- Does he minimize the risks of military action? Yes, he does. "Yes, Iran could retaliate by aiding America’s opponents in Iraq and Afghanistan, but it does that anyway." Try telling that to U.S. military commanders in Iraq and Afghanistan, or to leaders in the Gulf, who are slightly less cavalier with the lives of their people.
- Does he suggest that if all else fails regime change would be easy and cheap? Yes, dear lord, he does. "If nothing else, the wars in Iraq and Afghanistan have shown that the United States military can oust regimes in weeks if it wants to." Truly, this was the lesson to be drawn from Iraq and Afghanistan. I'm still marveling over how easily we overthrew Saddam and the Taliban and got out of Iraq and Afghanistan more or less costlessly. That was special. On the other hand, as Matt Duss helpfully points out, "if we don't have an Iran war, how are we supposed to have an awesome Iran surge?"
- Does he accuse those who oppose military action of appeasement? Yes, yes, of course he does. "in the face of failed diplomacy, eschewing force is tantamount to appeasement."
The Obama administration almost certainly doesn't want to make such a wrong-headed move --- but, then, there are a lot of things which the Obama administration doesn't want to do but has been forced into by political realities (Gitmo, the public option, escalation in Afghanistan) and intentions aren't enough. Many people may have assumed that the legacy of Iraq would have raised the bar on such arguments for war, that someone making such all too familiar claims would simply be laughed out of the public square. The NYT today shows that they aren't. I suspect that one of the great foreign policy challenges of 2010 is going to be to push back on this mad campaign for another pointless, counter-productive war for the sake of war.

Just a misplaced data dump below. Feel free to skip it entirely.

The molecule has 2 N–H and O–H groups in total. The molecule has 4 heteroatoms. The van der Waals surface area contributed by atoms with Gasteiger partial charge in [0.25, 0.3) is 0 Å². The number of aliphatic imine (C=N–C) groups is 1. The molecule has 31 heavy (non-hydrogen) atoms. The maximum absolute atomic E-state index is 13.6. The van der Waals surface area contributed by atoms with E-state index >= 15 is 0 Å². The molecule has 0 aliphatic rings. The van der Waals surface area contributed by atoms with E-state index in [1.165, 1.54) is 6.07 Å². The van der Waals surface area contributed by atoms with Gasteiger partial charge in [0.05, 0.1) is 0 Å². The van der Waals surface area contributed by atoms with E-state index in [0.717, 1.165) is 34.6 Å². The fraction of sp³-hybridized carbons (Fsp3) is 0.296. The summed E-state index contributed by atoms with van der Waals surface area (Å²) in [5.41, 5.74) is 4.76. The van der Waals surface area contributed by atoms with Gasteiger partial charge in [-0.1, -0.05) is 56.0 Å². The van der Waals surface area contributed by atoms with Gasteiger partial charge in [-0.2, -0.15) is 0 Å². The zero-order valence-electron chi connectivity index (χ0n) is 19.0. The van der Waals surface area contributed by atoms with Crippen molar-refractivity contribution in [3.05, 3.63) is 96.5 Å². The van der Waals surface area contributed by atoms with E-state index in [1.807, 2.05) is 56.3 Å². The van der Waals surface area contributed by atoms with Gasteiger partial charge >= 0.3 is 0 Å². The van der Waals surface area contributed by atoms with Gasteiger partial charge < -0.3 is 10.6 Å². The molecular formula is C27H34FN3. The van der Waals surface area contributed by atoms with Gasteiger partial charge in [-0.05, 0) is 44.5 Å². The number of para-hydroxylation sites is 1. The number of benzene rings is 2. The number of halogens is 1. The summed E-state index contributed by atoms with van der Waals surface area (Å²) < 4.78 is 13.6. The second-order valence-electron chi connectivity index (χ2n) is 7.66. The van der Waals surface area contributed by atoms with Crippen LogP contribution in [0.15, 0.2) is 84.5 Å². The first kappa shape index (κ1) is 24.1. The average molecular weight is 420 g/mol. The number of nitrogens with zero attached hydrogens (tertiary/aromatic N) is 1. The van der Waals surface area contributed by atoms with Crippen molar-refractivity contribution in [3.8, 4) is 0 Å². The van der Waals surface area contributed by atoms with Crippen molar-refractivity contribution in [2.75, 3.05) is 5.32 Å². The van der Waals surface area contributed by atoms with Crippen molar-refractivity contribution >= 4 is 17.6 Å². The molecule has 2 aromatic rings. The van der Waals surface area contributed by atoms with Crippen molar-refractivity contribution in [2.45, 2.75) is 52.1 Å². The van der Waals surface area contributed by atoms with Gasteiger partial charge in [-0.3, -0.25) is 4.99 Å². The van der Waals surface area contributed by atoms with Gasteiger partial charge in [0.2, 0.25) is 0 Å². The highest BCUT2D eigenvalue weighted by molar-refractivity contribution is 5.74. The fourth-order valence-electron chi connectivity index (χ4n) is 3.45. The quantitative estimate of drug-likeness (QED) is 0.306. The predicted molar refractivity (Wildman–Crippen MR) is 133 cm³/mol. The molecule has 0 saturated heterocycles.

Friday, December 4, 2009
“Rep. Berman: ‘I Intend To Pass The Iran Sanctions Bill’… That No One Thinks Will Work And Which Iranian Dissidents Oppose” - Matt Duss
“I intend to pass the bill by the end of this year,” Berman, chairman of the House Foreign Affairs Committee, told POLITICO. His bill has 339 co-sponsors in the House, and it might be taken up under a parliamentary process that allows quick approval of widely supported legislation.
House Majority Leader Steny Hoyer (Md.) told fellow Democrats on Thursday morning that the bill would be brought to the floor within two weeks, according to Democratic aides. The Senate Banking, Housing and Urban Affairs Committee passed similar legislation at the end of October, although it is unclear if and when Senate Majority Leader Harry Reid (D-Nev.) plans to bring that bill up for a vote. [...]
Berman and other backers of the measure hope that the economic pain caused by disruption of those imports would force Tehran to scale back its nuclear ambitions.
I don’t know of any analyst — right or left — who thinks that this legislation will be at all effective in changing Iran’s behavior. Back in August, Gal Luft wrote that “Iran is much less vulnerable to gasoline sanctions than is commonly believed on Capitol Hill, and its foreign gasoline dependence is dropping by the day.” Under President Ahmadinejad, Iran has both increased its refining capacity and enacted a more effective petrol rationing program, both of which have, according to Luft, “slashed Iran’s need to import petroleum products.”